"I can see where the companies may be discouraged with the report," says Dr. Mark Zonfrillo, a pediatric emergency doctor who heads the Child Road Traffic Research Team at the hospital's Center for Injury Research and Prevention.

"But it was meant to be constructive," he says. "We know anecdotally some of the companies have already begun the revision process to make the next versions of these.

"We aren't saying don't use them," Zonfrillo says. "We are saying use them for now, knowing they are not necessarily 100 percent reliable in their first versions. As they stand now, they are unreliable as the sole course of preventing kids from being left in vehicles and then sustaining heatstroke."

Parents who do use the products should also incorporate other strategies, he says. One that's often suggested: Leave your child's stuffed animal on the front seat as a reminder that you're not alone in the car.

Heatstroke, Kids and Cars: Sobering Facts

The temperature inside a parked car can reach 110 degrees even when the outside temperature is in the 60s, according to NHTSA. In 10 minutes, the inside temperature can increase almost 20 degrees. As the body's temperature control system fails, heatstroke can damage the brain, heart, kidneys and muscles.

Many states have laws in place that forbid leaving children unattended in vehicles. For example, Texas forbids residents to leave a child under the age of 7 years alone in a car for more than five minutes. In California, parents and caregivers cannot leave a child age 6 or younger alone inside a vehicle if there are risks to the child's health or safety.

Parents have been charged and convicted of involuntary manslaughter after their children died when left alone in hot vehicles. In two cases, the parents had left children under a year old in a hot car for nearly four hours.

To find out the law in your state, go to the Web site of the Department of Motor Vehicles or its equivalent or find the vehicle code.

Best Advice for Now

Even if the reminder systems improve greatly, Zonfrillo and other safety experts still encourage additional approaches to remembering child passengers. Among them:

  • Place something you will need, such as your cell phone, in the backseat.
  • As you exit your vehicle, make it a habit to open the back door — just to be sure you are not leaving a child.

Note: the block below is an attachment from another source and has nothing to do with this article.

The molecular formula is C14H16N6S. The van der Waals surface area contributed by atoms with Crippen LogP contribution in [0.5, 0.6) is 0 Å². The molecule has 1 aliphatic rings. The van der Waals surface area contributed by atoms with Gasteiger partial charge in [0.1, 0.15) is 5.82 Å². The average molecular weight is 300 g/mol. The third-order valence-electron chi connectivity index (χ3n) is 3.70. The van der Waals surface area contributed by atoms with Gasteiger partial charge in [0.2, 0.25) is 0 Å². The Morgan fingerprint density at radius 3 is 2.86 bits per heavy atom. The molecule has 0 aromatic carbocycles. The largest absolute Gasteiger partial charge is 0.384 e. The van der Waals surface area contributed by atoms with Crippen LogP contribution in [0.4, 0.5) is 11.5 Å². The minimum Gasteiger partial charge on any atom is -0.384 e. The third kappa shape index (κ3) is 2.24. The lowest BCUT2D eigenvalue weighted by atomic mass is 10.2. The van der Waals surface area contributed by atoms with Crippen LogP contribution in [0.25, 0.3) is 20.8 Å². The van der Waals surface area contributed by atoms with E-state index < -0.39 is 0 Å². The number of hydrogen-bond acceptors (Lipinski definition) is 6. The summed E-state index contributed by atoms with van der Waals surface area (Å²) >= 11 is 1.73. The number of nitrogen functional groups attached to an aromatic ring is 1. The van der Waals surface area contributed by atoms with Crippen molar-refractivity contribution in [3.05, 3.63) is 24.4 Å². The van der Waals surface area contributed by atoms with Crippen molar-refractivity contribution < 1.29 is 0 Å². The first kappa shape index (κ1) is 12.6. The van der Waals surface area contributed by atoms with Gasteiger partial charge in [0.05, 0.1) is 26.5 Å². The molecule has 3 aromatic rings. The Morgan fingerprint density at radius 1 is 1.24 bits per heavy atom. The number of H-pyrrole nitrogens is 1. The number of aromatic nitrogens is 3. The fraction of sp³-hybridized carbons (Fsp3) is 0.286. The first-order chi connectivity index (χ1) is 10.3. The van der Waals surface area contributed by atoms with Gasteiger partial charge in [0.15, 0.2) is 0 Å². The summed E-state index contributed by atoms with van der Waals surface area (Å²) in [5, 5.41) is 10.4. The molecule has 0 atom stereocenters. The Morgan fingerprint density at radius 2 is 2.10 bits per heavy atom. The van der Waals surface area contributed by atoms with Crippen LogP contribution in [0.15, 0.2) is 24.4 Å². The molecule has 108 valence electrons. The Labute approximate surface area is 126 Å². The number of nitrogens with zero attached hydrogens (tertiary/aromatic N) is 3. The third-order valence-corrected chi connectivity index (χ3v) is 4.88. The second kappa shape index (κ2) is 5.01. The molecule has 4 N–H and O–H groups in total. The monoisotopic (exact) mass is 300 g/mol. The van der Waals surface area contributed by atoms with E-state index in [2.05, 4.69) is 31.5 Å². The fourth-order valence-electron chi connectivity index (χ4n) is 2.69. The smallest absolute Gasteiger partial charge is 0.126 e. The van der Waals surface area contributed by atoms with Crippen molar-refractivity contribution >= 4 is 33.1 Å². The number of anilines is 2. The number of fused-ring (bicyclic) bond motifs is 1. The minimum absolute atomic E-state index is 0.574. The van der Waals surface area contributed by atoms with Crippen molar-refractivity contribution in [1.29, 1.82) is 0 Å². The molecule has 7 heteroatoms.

• When you change routine, be extra vigilant. This is prime time for forgetting children.
  • Remember that infants are at even higher risk of being left, as they often fall asleep in a moving car and can't speak up when they're left behind.
  • Set up a double-check routine to use daily, such as telling the day care center you will call if your child isn't attending and to call you if the child is absent and you have not called.
  • Keep your vehicle locked when it is parked, with keys out of reach of kids.
  • If you see a child alone in a vehicle, do something. Call 911, remove the child, or both.

What's Next in Heatstroke Prevention for Children

Rusakov says he will continue to work to improve his systems. He estimates he has poured about $250,000 into developing the heatstroke technology, as well as an anti-drowning product.

Sally Davisson, president of Sisters of Invention, has been working to develop a heatstroke reminder product since 2005. She was inspired to do something after news reports of a baby dying in a car after being forgotten by a babysitter.

While Rusakov believes one obstacle to sales is parental denial — "I would never forget my child''— Davisson says her company's survey found otherwise.

"We surveyed about 400 parents or expectant parents," she says. The company asked them: If such a product were available, would they buy it? Well over 90 percent said yes, she says.

"Over 50 percent said, 'We all lead busy lives and I could be distracted,'" Davisson says. Those who said they would never forget said they could see how their partner, parent or babysitter might.

Davisson hopes to join forces with a larger company that could help with product development. Another possibility, she says, is to team up with a national baby store, so that parents could register for the products as gifts.

As products improve, they will need to be tested again, Zonfrillo says.

NHTSA will follow the progress of the products, says Karen Aldana, a NHTSA spokesperson.

"The National Highway Traffic Safety Administration will continue to monitor developments in this area and may consider studying new products in the future, but does not have any immediate plans to do so," she says.

For now, the bottom line is this, she says: "Based on the study, existing technologies would need to be improved significantly to ensure reliable performance and ease of use for parents and caregivers before the agency could consider additional research."